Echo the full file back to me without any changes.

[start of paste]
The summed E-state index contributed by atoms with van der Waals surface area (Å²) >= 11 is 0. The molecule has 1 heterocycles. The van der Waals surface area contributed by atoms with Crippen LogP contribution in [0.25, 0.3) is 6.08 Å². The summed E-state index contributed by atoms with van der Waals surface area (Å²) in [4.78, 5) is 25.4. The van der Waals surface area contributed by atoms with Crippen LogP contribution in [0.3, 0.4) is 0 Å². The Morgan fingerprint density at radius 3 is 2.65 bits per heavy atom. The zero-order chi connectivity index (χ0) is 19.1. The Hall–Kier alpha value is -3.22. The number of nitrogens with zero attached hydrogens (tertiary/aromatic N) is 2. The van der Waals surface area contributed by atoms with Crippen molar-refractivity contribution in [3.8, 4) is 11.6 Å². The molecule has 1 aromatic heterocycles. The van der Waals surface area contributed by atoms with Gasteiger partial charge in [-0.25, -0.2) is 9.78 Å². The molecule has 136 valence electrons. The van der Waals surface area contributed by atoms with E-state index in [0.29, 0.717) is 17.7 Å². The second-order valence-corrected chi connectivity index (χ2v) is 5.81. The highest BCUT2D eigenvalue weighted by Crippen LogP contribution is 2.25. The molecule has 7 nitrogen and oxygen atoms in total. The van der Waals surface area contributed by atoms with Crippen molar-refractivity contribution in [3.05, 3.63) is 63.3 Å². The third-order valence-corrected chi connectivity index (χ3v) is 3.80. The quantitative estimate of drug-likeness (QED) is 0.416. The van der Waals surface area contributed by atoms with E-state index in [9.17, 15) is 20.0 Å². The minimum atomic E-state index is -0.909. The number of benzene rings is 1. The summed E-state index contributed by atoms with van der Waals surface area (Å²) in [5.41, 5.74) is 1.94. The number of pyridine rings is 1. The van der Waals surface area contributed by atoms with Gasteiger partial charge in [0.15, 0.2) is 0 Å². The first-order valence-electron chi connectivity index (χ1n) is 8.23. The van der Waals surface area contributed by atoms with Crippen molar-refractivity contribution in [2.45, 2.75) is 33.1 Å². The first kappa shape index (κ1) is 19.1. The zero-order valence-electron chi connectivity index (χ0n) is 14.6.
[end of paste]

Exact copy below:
The summed E-state index contributed by atoms with van der Waals surface area (Å²) >= 11 is 0. The molecule has 1 heterocycles. The van der Waals surface area contributed by atoms with Crippen LogP contribution in [0.25, 0.3) is 6.08 Å². The summed E-state index contributed by atoms with van der Waals surface area (Å²) in [4.78, 5) is 25.4. The van der Waals surface area contributed by atoms with Crippen LogP contribution in [0.3, 0.4) is 0 Å². The Morgan fingerprint density at radius 3 is 2.65 bits per heavy atom. The zero-order chi connectivity index (χ0) is 19.1. The Hall–Kier alpha value is -3.22. The number of nitrogens with zero attached hydrogens (tertiary/aromatic N) is 2. The van der Waals surface area contributed by atoms with Crippen molar-refractivity contribution in [3.8, 4) is 11.6 Å². The molecule has 1 aromatic heterocycles. The van der Waals surface area contributed by atoms with Gasteiger partial charge in [-0.25, -0.2) is 9.78 Å². The molecule has 136 valence electrons. The van der Waals surface area contributed by atoms with E-state index in [0.29, 0.717) is 17.7 Å². The second-order valence-corrected chi connectivity index (χ2v) is 5.81. The highest BCUT2D eigenvalue weighted by Crippen LogP contribution is 2.25. The molecule has 7 nitrogen and oxygen atoms in total. The van der Waals surface area contributed by atoms with Crippen molar-refractivity contribution in [3.05, 3.63) is 63.3 Å². The third-order valence-corrected chi connectivity index (χ3v) is 3.80. The quantitative estimate of drug-likeness (QED) is 0.416. The van der Waals surface area contributed by atoms with E-state index in [9.17, 15) is 20.0 Å². The minimum atomic E-state index is -0.909. The number of benzene rings is 1. The summed E-state index contributed by atoms with van der Waals surface area (Å²) in [5.41, 5.74) is 1.94. The number of pyridine rings is 1. The van der Waals surface area contributed by atoms with Gasteiger partial charge in [0.15, 0.2) is 0 Å². The first-order valence-electron chi connectivity index (χ1n) is 8.23. The van der Waals surface area contributed by atoms with Crippen molar-refractivity contribution in [2.45, 2.75) is 33.1 Å². The first kappa shape index (κ1) is 19.1. The zero-order valence-electron chi connectivity index (χ0n) is 14.6.